This is to say that, while it would be absurd and completely far-fetched to ascribe real life solutions from theoretical models, the letter have to provide for a substantial basis for empirical evidence. Whenever this is lacking, the model – and the theory underpinning it – needs to change.



The Heckscher-Ohlin model: criticism of the outcomes


In 1954 a Russian-born American economist, Wassily Leontief, tried to test the H-O model empirically by analysing the trading activities of the United States. His findings were staggering at the time, and can be summarized in this simple preposition, thereafter known as the Leontief Paradox: the United States, the most capital-abundant country in the world, exported labour-intensive commodities and imported capital-intensive ones. This was in obvious and near-exact contradiction with the H-O model.

Further testing on the model bore contradicting views on the paradox. Some claimed that Leontief failed to account for the importance of highly skilled labour (which is even more abundant than capital in the US). This was the view held by the Ricardian model, which put more emphasis on the technological differences that determine comparative advantages (thus, also undermining the assumption of countries having identical production technology).

Others upheld Leontief’s findings. In particular, the Linder hypothesis claimed that demand played a far bigger role than comparative advantage as a determinant to trade. Linder thus stated that countries are more likely to trade with those that share similar demands. This hypothesis is not bereft of meaning: it would be very hard for the US to sell Apple appliances or Tesla cars in a Sub-Saharan state, since the two do not share similar demands – nor have the necessary infrastructure, in some cases. Conversely, products of this kind may fare far better on the European market.


The Stolper-Samuelson outcome, too, was subject to heavy criticism, particularly in its factor-price equalization corollary. For instance, following trade liberalization in Latin American countries, wage inequality did not decline, as the S-S theorem predicted, under the assumption that these countries were more labour-abundant – on the contrary, it rose. Nonetheless, it has to be pointed out that this was a weak claim: not only has wage inequality in the longer run redressed, but also the S-S theorem is not exactly about wage inequality, as much as it is about the relationship between output prices and relative wages. Most empirical evidences confirm the theorem, to a degree.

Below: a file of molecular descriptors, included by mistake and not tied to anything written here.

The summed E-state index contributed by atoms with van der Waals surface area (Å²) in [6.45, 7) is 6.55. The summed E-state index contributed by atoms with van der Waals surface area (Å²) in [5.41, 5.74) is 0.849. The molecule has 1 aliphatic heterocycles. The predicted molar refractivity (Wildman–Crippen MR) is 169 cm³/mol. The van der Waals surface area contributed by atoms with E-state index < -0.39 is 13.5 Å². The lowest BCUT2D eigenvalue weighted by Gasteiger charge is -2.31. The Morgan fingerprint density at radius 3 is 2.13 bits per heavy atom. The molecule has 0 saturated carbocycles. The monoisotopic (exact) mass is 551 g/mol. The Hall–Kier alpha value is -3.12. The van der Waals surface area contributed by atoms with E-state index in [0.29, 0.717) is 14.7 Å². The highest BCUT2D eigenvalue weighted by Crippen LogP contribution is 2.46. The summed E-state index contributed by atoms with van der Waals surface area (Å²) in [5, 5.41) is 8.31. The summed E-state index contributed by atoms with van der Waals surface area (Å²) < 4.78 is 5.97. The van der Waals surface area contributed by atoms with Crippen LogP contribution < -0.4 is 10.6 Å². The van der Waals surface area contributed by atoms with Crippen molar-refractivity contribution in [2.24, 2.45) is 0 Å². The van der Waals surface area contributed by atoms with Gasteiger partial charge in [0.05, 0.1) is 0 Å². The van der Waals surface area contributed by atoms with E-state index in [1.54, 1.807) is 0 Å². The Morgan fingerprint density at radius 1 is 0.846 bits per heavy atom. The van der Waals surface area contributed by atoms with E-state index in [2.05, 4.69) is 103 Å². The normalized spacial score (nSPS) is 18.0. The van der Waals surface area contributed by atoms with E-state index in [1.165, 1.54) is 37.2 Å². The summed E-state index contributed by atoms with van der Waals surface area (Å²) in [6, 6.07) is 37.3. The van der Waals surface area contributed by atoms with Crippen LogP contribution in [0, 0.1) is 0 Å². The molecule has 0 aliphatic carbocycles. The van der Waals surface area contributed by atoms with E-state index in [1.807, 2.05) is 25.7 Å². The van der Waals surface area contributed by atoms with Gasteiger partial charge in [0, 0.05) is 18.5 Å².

The H-O model is just one example of a swath of mathematical models employed in economics that have very little connections with the real world.

What needs to be pointed out, however, is not the theoretical frailty of the model’s framework. It’s the necessity for the academia to tell the whole story. More often than not, models or theorems like Heckscher and Ohlin’s are presented to students as economic certainties, even when empirical evidence has disproven them.


Of course, very few would deny the importance of the basis provided by models like this one, but at the same time, a problem can arise when the structural, inherent weaknesses jeopardise the validity of these very same foundations.

To rethink economics does not simply mean to come up with alternative models, but to fix the existing ones when necessary, too – even if the fixing process can prove difficult to carry out when there is a lack of willingness from the academia. Yet, fixing the models is just one part of a two-step process: what academia really should understand is that improving the theories is also a way to improve the world – theirs, and ours alike.





Griffin, Ricky W., and Michael W. Pustay. International business: A managerial perspective. Pearson Prentice Hall, 2005.


Heckscher, Eli Filip, and Bertil Gotthard Ohlin. Heckscher-Ohlin trade theory. The MIT Press, 1991.


Leontief, Wassily. Domestic production and foreign trade: The American capital position re-examined. 1954.


Oatley, Thomas H. International political economy. Boston: Longman, 2012.


Ricardo, David. Principles of political economy and taxation. G. Bell and sons, 1891.


Rybczynski, Tadeusz M. “Factor endowment and relative commodity prices.” Economica (1955): 336-341.


Stolper, Wolfgang F., and Paul A. Samuelson. “Protection and real wages.” The Review of Economic Studies 9.1 (1941): 58-73.